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Friday, July 22, 2022
Earnings season is underway and investors are keen on getting the same insight from every public company out there: Are we heading into recession?
Some companies will say yes. Others are less certain.
In any case, there is no doubt the broader economic environment can be blamed for all manner of business challenges. For instance, a slowdown in soap and candle sales.
But often lost in these “here-and-now” discussions of the economic environment is what we’re exiting: A period of unprecedented fiscal stimulus and financial speculation which warped expectations about both financial markets and the broader economy.
And a recent report on layoffs from crypto company Blockchain.com reminded us of this crucial context.
On Thursday, CoinDesk reported that Blockchain.com would lay off 25% of its staff. That would add Blockchain.com to the list of crypto firms including Coinbase (COIN), Gemini, and OpenSea that have announced staff reductions in recent weeks.
But in its story, CoinDesk noted Blockchain.com’s cuts would return its staffing levels to those seen at the beginning of this year — and this after cutting a quarter of its workforce.
For those employees now out of work in an industry that is mid-process in a rapid contraction of optimism and enthusiasm, this is little consolation. As The Information’s Kate Clark tweeted the other day, there have now been over 53,000 startup employees laid off so far this year.
Companies resetting themselves back to the staffing or investment levels that were appropriate just 8 months ago isn’t quite a recession. It’s more like a reset.
Notably, “reset” is the word Fed chair Jay Powell used back in June when talking about current pressures in the housing market. And as a report from Redfin published Thursday showed, those pressures continue to build apace.
Earlier this week, we argued the signal from corporate hiring announcements was not necessarily recessionary but certainly cautionary.
Basically, the world most management teams planned for in 2022 has not come to pass. And given the surprises facing businesses amid a rapid rise in interest rates, companies are just trying to adjust to the present rather than signaling something about the future with the recent spate of hiring and investment announcements.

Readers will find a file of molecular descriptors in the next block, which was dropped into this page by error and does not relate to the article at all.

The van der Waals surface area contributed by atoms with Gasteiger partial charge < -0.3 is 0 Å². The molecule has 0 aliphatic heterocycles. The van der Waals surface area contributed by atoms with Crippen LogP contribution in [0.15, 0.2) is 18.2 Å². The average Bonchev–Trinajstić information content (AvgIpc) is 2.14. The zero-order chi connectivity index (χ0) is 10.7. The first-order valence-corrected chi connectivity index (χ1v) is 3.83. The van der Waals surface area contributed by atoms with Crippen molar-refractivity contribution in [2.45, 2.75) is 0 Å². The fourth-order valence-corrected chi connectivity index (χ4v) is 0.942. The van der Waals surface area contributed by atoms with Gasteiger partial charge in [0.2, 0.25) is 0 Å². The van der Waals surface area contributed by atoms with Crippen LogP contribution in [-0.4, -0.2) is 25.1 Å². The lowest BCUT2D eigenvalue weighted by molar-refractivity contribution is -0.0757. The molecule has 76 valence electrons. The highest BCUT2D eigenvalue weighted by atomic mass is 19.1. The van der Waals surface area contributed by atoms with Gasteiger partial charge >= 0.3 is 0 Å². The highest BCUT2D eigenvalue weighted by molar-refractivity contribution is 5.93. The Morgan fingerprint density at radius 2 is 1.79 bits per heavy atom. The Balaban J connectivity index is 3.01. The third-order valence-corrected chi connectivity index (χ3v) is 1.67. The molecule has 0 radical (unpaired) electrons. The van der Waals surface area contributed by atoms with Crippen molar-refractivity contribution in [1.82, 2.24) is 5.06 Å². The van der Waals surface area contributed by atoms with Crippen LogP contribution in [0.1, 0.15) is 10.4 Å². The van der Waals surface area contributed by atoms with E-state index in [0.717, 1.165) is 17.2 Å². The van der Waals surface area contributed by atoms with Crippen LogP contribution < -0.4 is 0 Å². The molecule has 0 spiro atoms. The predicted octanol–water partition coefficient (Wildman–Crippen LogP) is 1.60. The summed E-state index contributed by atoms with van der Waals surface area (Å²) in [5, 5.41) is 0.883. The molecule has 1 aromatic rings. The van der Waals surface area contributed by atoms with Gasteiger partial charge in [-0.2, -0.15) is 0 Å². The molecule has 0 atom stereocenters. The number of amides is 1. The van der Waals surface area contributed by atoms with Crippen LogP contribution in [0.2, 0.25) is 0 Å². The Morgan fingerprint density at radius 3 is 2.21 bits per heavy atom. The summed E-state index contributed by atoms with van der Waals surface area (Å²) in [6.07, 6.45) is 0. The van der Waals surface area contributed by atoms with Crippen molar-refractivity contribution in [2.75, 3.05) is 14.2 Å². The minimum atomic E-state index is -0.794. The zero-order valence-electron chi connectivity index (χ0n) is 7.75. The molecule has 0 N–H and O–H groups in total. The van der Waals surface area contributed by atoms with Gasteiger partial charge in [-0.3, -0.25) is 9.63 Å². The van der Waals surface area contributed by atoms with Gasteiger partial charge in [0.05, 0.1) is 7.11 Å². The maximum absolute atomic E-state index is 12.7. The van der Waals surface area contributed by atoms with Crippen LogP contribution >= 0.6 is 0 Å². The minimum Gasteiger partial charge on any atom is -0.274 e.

A few weeks back, Yahoo Finance Editor-in-Chief Andy Serwer wrote that it seems just about everywhere you turn, we’re asking if things will go back to the way they were in February 2020. And this is not just a business question: Harry Styles asks the same in his recent hit single.
Anywhere it seems you turn in the culture, there is uncertainty about the past’s role to shape our coming present. In the end, the answer to these questions will most likely be an unsatisfying “maybe.”
But as we continue to see slowdowns in the labor market, the housing market, and the stock market, it is worth remembering that we’re still just working off the excess of a frenetic period in economic history.
Corporate earnings, announcements, mergers, layoffs, and the like are all so closely tracked by investors because of what they say about the future. Investing is, after all, about estimating the present value of discounted future cash flows — so don’t tell me what you make, tell me what you’re going to make.
Today’s economic situation, however, asks investors and leaders to have a bit less foresight and a bit more gumption.
Act now so you make it to a tomorrow.
And let tomorrow’s challenges be handled then.
What to Watch Today
9:45 a.m. ET: S&P Global U.S. Manufacturing PMI, July preliminary (51.8 expected, 52.7 during prior month)
9:45 a.m. ET: S&P Global U.S. Global Services PMI, July preliminary (52.4 expected, 52.7 during prior month)
9:45 a.m. ET: S&P Global U.S. Composite PMI, July preliminary (52.3 during prior month)
Twitter (TWTR), American Express (AXP), Verizon Communications (VZ), HCA Healthcare (HCA), Schlumberger (SLB), Regions Financial (RF), Cleveland-Cliffs (CLF)
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